If you are a musician, then your choice of equipment is really important to you, obviously famous guitarists will swear that their favorite guitar is the best in the world. But if you are a vocalist, things are a little different, it is your own voice making the music. However, how your audience hears your voice rather depends of what microphone you are using. In this blog we look at the best microphones and manufacturers that are currently on the market.
One of the most popular and famous microphones in the world today is the Shure SM58. Shure manufacture some of the best microphones the world over and have been used by a multitude of stars as well as up and coming musicians. Firstly, this microphone is a reasonable price and for a travelling band the mic is hardy, it will survive being dropped. Technically the frequency response is good at 50-15 kHz with a midrange that according to Shure has been brightened. This means it is especially good for vocals, but can be used with acoustic guitars and on piano strings.
Extremely well known for their headphones, Sennheiser also make really good microphones. The E835 is one of their very best. This mic comes with a really heavy metal exterior which dampens noise and terrific to combat every vocalist’s nightmare, feedback! Designed for stage work it can be used in recording at home, it comes complete with clip and a pouch.
Blue enCORE 100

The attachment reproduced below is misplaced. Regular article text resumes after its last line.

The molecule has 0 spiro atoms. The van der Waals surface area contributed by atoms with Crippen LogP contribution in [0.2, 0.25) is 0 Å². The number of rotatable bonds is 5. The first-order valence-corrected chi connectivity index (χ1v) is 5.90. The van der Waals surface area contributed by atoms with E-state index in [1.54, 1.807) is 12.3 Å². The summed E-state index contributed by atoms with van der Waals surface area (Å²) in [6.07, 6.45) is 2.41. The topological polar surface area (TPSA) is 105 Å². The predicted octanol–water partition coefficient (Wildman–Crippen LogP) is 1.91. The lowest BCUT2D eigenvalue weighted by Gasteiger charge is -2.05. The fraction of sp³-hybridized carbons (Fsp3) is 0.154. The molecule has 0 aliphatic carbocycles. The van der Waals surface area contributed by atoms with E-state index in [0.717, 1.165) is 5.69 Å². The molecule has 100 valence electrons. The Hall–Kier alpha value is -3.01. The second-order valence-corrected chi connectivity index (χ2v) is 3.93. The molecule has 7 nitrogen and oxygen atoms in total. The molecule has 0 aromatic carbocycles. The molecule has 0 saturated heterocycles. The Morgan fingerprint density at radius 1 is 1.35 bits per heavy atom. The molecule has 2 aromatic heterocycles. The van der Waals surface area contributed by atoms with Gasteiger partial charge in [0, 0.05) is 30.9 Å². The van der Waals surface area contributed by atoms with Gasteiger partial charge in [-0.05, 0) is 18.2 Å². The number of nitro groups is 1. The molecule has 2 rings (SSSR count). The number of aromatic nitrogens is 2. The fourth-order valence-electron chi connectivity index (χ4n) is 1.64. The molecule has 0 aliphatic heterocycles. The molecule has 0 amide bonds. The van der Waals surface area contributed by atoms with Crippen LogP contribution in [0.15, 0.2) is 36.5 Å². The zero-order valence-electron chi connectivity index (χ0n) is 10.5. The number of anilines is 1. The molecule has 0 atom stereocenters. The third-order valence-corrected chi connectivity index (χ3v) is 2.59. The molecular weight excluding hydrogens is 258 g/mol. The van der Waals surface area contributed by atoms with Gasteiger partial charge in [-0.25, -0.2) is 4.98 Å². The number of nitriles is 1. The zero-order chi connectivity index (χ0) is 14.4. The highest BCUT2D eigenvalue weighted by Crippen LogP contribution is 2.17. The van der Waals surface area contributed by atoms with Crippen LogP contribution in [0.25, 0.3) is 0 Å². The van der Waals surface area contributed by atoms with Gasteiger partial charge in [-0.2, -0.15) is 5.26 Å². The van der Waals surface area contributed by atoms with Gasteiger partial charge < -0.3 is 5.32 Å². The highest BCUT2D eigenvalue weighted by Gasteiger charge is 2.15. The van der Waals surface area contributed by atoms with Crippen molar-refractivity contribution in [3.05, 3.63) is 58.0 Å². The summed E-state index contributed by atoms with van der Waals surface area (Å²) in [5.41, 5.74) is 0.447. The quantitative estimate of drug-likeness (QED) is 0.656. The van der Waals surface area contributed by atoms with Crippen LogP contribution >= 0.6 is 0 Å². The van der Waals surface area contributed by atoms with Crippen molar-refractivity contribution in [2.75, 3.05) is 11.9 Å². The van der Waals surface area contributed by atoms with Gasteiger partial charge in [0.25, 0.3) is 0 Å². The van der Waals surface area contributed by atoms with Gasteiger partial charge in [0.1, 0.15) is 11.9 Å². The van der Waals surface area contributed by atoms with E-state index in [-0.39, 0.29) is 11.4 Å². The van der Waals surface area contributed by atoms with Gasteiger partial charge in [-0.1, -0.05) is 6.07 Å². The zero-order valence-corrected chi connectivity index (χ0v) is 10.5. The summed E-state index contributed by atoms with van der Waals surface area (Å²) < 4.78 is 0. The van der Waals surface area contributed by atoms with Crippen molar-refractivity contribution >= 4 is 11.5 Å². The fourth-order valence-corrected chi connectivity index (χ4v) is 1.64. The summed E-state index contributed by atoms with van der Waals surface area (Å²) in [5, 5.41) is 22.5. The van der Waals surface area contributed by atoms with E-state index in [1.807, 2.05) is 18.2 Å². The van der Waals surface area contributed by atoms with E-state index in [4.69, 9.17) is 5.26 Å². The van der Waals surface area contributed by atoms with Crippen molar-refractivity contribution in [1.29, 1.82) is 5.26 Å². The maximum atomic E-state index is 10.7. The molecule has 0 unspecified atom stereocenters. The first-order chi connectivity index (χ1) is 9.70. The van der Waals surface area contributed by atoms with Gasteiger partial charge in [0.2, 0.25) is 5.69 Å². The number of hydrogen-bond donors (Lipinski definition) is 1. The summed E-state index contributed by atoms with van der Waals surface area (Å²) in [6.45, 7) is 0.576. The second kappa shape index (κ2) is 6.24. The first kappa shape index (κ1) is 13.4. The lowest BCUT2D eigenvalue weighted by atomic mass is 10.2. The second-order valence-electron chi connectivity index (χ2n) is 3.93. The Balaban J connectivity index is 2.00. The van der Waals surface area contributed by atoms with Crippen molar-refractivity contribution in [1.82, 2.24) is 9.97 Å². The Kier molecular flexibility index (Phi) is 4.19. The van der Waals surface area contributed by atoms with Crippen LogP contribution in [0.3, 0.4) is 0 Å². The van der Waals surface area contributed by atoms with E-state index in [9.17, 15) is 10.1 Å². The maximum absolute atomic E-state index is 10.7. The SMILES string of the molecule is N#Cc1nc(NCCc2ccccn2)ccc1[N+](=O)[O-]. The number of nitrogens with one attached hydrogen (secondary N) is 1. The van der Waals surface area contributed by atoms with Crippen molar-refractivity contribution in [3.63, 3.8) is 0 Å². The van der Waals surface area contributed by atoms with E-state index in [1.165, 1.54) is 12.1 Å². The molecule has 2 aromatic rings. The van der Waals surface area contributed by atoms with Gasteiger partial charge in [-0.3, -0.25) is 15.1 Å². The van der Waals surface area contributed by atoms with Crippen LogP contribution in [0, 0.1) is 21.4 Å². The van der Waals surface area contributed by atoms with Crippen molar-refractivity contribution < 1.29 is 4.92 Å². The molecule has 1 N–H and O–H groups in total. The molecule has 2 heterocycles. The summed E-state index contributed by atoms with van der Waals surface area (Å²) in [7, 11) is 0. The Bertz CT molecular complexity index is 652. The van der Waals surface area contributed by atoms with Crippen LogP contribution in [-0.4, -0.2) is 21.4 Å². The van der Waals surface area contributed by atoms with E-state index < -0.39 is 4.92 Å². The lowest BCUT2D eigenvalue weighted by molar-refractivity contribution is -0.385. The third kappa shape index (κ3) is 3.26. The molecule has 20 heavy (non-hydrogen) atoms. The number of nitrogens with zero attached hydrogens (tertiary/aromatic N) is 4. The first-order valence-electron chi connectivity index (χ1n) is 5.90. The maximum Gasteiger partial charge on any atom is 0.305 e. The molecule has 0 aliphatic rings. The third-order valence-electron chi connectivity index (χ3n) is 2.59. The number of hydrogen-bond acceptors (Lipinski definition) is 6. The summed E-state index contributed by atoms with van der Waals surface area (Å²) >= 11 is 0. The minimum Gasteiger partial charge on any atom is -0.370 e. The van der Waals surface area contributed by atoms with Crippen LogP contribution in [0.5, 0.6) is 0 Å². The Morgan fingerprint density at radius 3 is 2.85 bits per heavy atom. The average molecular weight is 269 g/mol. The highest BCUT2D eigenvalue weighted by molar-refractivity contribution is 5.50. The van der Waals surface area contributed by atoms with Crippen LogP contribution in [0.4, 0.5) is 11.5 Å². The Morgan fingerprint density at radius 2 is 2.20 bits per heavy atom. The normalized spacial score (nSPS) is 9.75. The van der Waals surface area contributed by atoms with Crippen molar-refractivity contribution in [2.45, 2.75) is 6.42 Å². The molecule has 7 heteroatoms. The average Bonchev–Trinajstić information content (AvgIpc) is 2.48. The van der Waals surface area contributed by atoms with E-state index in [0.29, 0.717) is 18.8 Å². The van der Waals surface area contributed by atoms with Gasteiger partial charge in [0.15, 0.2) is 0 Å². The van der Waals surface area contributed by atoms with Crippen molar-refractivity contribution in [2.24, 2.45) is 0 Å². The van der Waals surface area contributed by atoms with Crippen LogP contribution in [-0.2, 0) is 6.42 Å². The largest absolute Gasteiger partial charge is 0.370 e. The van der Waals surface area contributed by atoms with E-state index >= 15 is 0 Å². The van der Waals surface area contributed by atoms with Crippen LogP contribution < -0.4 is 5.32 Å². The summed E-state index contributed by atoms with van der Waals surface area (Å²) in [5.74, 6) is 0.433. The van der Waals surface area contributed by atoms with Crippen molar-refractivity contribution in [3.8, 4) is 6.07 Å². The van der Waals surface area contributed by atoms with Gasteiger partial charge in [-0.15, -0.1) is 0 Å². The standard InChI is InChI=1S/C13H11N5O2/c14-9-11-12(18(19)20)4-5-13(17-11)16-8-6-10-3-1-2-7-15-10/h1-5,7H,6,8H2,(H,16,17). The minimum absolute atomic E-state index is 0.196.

Becoming a real alternative to Sennheiser and Shure, Blue microphones are getting quite a reputation for themselves. More famous for computer USB microphones this particular model has superb quality, and great for vocals due to the balanced highs. The build quality is also of very high caliber and Blue are making a big statement with this microphone and laying the gauntlet down to the big boys.
The Audio-Technica ATR2100
This is a new concept to concert microphones, as it has USB connectivity. This turns many musicians away from the product as they feel it is purely for the gamers and computer nerds. It can also be connected via XLR and there is a headphone outlet built directly into the mic, so all in all more suited to a desktop than anything else, probably for home recording.
The final microphone is in the budget variety and offers great value for money, you do not get the same level of materials or build quality from this Behringer as say the Shure but by the same token you are not getting bargain basement quality either. For the cost there is a great quality of sound especially in mid-range, and there is a good filter with shock mount system. It probably will not be the standard required for concert halls, but if you are looking for a first-class karaoke microphone, then this fits the bill nicely.
These microphones offer a great variety of quality and price, it all comes down to application and what you want a mic for. If you are going down to the pub to sing some karaoke, then the Behringer is a smart choice. But if you are playing at a festival than the Shure SM58 is the recommended selection.